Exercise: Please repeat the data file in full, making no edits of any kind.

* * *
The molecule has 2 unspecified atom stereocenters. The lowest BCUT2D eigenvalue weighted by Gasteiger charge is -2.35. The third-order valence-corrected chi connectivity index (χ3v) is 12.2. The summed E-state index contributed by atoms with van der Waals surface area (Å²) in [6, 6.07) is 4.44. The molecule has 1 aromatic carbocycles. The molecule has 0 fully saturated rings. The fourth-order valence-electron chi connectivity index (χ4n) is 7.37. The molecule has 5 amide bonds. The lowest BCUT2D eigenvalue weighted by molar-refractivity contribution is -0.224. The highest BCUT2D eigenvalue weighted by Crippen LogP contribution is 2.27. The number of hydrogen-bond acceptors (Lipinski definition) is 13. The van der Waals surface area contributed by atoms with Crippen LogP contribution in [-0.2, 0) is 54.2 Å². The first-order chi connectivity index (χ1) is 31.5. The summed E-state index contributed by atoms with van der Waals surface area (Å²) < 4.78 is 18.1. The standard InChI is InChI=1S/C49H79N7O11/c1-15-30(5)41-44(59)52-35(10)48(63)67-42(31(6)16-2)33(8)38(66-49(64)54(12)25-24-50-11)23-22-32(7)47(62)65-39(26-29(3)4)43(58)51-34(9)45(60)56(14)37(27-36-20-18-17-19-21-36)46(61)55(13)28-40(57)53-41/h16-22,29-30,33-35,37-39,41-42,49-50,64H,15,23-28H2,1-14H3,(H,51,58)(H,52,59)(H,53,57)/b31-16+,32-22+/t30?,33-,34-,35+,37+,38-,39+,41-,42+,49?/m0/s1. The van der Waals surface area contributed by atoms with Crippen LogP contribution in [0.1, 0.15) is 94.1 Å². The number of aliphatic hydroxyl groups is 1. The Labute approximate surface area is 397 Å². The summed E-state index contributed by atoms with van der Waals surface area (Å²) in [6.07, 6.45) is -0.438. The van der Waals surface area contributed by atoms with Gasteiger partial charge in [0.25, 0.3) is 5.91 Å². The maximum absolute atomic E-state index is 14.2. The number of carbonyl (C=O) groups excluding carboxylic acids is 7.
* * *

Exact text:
The molecule has 2 unspecified atom stereocenters. The lowest BCUT2D eigenvalue weighted by Gasteiger charge is -2.35. The third-order valence-corrected chi connectivity index (χ3v) is 12.2. The summed E-state index contributed by atoms with van der Waals surface area (Å²) in [6, 6.07) is 4.44. The molecule has 1 aromatic carbocycles. The molecule has 0 fully saturated rings. The fourth-order valence-electron chi connectivity index (χ4n) is 7.37. The molecule has 5 amide bonds. The lowest BCUT2D eigenvalue weighted by molar-refractivity contribution is -0.224. The highest BCUT2D eigenvalue weighted by Crippen LogP contribution is 2.27. The number of hydrogen-bond acceptors (Lipinski definition) is 13. The van der Waals surface area contributed by atoms with Crippen LogP contribution in [-0.2, 0) is 54.2 Å². The first-order chi connectivity index (χ1) is 31.5. The summed E-state index contributed by atoms with van der Waals surface area (Å²) < 4.78 is 18.1. The standard InChI is InChI=1S/C49H79N7O11/c1-15-30(5)41-44(59)52-35(10)48(63)67-42(31(6)16-2)33(8)38(66-49(64)54(12)25-24-50-11)23-22-32(7)47(62)65-39(26-29(3)4)43(58)51-34(9)45(60)56(14)37(27-36-20-18-17-19-21-36)46(61)55(13)28-40(57)53-41/h16-22,29-30,33-35,37-39,41-42,49-50,64H,15,23-28H2,1-14H3,(H,51,58)(H,52,59)(H,53,57)/b31-16+,32-22+/t30?,33-,34-,35+,37+,38-,39+,41-,42+,49?/m0/s1. The van der Waals surface area contributed by atoms with Crippen LogP contribution in [0.1, 0.15) is 94.1 Å². The number of aliphatic hydroxyl groups is 1. The Labute approximate surface area is 397 Å². The summed E-state index contributed by atoms with van der Waals surface area (Å²) in [6.07, 6.45) is -0.438. The van der Waals surface area contributed by atoms with Gasteiger partial charge in [0.25, 0.3) is 5.91 Å². The maximum absolute atomic E-state index is 14.2. The number of carbonyl (C=O) groups excluding carboxylic acids is 7.